The solution adopted by the University of Ottawa to replace the non-academic student code of conduct was announced on December 4, 2008 with the launch of a web site outlining a new Declaration of Rights for members of the University community.[77]

Media

There are two weekly newspapers published by students, the Fulcrum in English[78] and La Rotonde in French.[79] There also exists a bilingual video production house called Zoom Productions[80] and a campus radio station, CHUO[81] where actor/comedian Tom Green[82] and model/MTV VJ Quddus[83] both hosted late-night shows at different times for several years. The Undergraduate English Students' Association publishes the arts and literary journal Ottawa Arts Review.

Residences

On-campus residences are situated in downtown Ottawa. With a capacity to house over 3000 full-time students, UofO has seven residence buildings: four traditional-style buildings: Thompson, Stanton, Marchand, and Leblanc, the dormitory/apartment hybrid 90 University (opened in 2002), and two apartment-style buildings: Brooks and Hyman-Soloway (opened in 2005). At uOttawa all first year undergraduate students are guaranteed a place in residence.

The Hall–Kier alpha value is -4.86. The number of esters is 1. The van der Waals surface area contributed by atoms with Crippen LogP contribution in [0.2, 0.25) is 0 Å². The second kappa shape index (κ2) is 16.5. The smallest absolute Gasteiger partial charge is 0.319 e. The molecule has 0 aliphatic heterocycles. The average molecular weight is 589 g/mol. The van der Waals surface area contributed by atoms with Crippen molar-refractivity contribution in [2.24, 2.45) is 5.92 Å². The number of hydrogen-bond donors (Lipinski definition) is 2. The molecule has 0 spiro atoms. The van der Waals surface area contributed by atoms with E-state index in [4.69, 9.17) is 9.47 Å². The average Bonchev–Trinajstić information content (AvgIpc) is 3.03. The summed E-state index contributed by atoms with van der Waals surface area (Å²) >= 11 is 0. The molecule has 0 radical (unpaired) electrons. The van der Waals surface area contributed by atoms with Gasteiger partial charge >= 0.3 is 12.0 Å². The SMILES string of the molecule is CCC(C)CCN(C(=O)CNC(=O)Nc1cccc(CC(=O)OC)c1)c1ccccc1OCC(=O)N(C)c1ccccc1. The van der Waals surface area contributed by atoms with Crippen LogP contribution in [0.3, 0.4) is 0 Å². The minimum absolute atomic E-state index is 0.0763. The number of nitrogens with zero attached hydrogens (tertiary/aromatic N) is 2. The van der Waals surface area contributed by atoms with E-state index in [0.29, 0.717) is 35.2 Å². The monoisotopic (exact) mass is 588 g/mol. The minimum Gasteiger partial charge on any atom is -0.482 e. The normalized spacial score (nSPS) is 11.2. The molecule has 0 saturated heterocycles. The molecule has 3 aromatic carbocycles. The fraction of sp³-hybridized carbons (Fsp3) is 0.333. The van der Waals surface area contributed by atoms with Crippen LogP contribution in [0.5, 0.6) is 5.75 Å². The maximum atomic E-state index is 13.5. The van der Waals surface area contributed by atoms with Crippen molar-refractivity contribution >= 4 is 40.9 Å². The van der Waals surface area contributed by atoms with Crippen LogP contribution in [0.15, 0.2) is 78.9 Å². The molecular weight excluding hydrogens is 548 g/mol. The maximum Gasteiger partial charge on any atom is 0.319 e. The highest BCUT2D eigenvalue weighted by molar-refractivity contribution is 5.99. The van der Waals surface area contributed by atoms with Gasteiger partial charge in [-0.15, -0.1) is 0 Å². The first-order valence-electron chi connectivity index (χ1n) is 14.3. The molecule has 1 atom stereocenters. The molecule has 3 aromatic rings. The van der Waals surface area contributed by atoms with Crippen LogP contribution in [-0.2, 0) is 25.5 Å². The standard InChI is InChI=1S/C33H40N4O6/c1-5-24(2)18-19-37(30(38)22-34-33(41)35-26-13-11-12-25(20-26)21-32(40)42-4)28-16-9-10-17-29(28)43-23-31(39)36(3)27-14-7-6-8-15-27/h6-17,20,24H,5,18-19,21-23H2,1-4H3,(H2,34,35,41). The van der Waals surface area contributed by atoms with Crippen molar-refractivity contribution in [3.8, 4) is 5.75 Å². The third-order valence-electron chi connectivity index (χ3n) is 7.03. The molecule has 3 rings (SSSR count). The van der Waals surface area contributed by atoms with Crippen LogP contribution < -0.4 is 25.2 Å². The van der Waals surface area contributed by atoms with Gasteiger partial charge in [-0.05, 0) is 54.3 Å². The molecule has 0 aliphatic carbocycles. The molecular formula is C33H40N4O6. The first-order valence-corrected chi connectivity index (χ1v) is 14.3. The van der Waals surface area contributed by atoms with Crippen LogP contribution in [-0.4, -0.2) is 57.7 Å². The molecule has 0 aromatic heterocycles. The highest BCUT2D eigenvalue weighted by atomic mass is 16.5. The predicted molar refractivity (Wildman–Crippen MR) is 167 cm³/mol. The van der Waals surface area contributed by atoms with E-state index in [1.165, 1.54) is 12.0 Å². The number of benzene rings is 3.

The main residential complex (including 90 University, Stanton, and Marchand) is open during the summer as a hotel to independent travellers, conference attendees, school groups, and others.[84][85] Additionally, the 20th floor of 90 University is open year-round as a short-term hotel, catering particularly to visiting professors and researchers.[85]

Is not unusual that last minute students, unavailable to secure on-campus residence, are housed at Saint Paul University's suite-style residence opened in 2006 on the campus of Saint Paul University, which is federated with the University of Ottawa. Saint Paul University is located at 200 Main Street, a 15 minute walk from the main campus or a 5 minute shuttle ride.

Recently the university has been featured in national coverage criticizing the residence system, particularly cleaning and upkeep of housing from year to year.[86][87]

Athletics

Ottawa Gee-Gees logo

The university is represented in Canadian Interuniversity Sport by the Ottawa Gee-Gees. The University of Ottawa competes in basketball, ice hockey, Canadian football, rugby, soccer, swimming, volleyball, and track and field.[88]